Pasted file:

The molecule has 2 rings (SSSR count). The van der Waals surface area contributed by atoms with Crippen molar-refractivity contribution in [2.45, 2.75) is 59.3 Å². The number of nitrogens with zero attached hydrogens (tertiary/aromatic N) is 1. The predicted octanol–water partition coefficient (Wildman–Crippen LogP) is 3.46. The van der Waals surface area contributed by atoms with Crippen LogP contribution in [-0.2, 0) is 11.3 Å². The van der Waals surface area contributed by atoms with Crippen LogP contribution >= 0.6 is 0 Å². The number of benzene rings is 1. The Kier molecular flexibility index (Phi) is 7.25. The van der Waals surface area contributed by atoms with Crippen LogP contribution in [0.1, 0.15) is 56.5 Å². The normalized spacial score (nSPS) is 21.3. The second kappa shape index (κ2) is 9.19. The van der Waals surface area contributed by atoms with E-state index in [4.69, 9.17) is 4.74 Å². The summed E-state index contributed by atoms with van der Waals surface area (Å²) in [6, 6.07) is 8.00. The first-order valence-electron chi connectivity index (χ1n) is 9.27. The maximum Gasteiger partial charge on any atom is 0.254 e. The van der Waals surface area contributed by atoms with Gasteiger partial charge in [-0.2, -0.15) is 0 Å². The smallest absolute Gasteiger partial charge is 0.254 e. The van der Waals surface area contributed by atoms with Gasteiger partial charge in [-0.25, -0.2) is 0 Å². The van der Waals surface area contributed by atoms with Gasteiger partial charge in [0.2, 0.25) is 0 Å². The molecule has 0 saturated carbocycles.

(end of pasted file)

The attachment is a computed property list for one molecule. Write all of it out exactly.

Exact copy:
The molecule has 2 rings (SSSR count). The van der Waals surface area contributed by atoms with Crippen molar-refractivity contribution in [2.45, 2.75) is 59.3 Å². The number of nitrogens with zero attached hydrogens (tertiary/aromatic N) is 1. The predicted octanol–water partition coefficient (Wildman–Crippen LogP) is 3.46. The van der Waals surface area contributed by atoms with Crippen LogP contribution in [-0.2, 0) is 11.3 Å². The van der Waals surface area contributed by atoms with Crippen LogP contribution >= 0.6 is 0 Å². The number of benzene rings is 1. The Kier molecular flexibility index (Phi) is 7.25. The van der Waals surface area contributed by atoms with Crippen LogP contribution in [0.1, 0.15) is 56.5 Å². The normalized spacial score (nSPS) is 21.3. The second kappa shape index (κ2) is 9.19. The van der Waals surface area contributed by atoms with E-state index in [4.69, 9.17) is 4.74 Å². The summed E-state index contributed by atoms with van der Waals surface area (Å²) in [6, 6.07) is 8.00. The first-order valence-electron chi connectivity index (χ1n) is 9.27. The maximum Gasteiger partial charge on any atom is 0.254 e. The van der Waals surface area contributed by atoms with Gasteiger partial charge in [-0.2, -0.15) is 0 Å². The smallest absolute Gasteiger partial charge is 0.254 e. The van der Waals surface area contributed by atoms with Gasteiger partial charge in [-0.25, -0.2) is 0 Å². The van der Waals surface area contributed by atoms with Gasteiger partial charge in [0.2, 0.25) is 0 Å². The molecule has 0 saturated carbocycles.